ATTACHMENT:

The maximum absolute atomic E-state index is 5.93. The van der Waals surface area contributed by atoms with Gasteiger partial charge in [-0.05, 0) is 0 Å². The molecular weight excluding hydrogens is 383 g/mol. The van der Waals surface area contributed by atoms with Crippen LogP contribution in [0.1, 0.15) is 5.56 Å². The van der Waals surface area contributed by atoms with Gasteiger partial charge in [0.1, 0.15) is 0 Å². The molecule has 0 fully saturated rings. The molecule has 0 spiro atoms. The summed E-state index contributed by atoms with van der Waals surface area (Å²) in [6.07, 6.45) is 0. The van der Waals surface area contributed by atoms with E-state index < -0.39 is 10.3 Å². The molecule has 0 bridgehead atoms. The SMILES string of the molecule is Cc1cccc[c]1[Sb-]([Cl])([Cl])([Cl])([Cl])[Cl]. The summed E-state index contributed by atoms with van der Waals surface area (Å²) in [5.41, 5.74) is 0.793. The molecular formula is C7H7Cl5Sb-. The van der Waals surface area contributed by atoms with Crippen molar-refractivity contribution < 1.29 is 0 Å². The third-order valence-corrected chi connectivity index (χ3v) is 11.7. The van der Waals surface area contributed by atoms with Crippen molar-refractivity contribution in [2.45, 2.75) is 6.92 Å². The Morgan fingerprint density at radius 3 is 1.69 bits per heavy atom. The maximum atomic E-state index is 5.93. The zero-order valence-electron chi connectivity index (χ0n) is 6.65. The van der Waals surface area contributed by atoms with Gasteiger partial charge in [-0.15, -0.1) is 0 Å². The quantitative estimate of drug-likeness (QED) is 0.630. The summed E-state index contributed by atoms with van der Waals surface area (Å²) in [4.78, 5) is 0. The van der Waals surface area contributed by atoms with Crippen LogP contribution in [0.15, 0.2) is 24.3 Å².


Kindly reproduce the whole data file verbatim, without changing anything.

The maximum absolute atomic E-state index is 5.93. The van der Waals surface area contributed by atoms with Gasteiger partial charge in [-0.05, 0) is 0 Å². The molecular weight excluding hydrogens is 383 g/mol. The van der Waals surface area contributed by atoms with Crippen LogP contribution in [0.1, 0.15) is 5.56 Å². The van der Waals surface area contributed by atoms with Gasteiger partial charge in [0.1, 0.15) is 0 Å². The molecule has 0 fully saturated rings. The molecule has 0 spiro atoms. The summed E-state index contributed by atoms with van der Waals surface area (Å²) in [6.07, 6.45) is 0. The van der Waals surface area contributed by atoms with E-state index < -0.39 is 10.3 Å². The molecule has 0 bridgehead atoms. The SMILES string of the molecule is Cc1cccc[c]1[Sb-]([Cl])([Cl])([Cl])([Cl])[Cl]. The summed E-state index contributed by atoms with van der Waals surface area (Å²) in [5.41, 5.74) is 0.793. The molecular formula is C7H7Cl5Sb-. The van der Waals surface area contributed by atoms with Crippen molar-refractivity contribution < 1.29 is 0 Å². The third-order valence-corrected chi connectivity index (χ3v) is 11.7. The van der Waals surface area contributed by atoms with Crippen molar-refractivity contribution in [2.45, 2.75) is 6.92 Å². The Morgan fingerprint density at radius 3 is 1.69 bits per heavy atom. The maximum atomic E-state index is 5.93. The zero-order valence-electron chi connectivity index (χ0n) is 6.65. The van der Waals surface area contributed by atoms with Gasteiger partial charge in [-0.15, -0.1) is 0 Å². The quantitative estimate of drug-likeness (QED) is 0.630. The summed E-state index contributed by atoms with van der Waals surface area (Å²) in [4.78, 5) is 0. The van der Waals surface area contributed by atoms with Crippen LogP contribution in [0.15, 0.2) is 24.3 Å².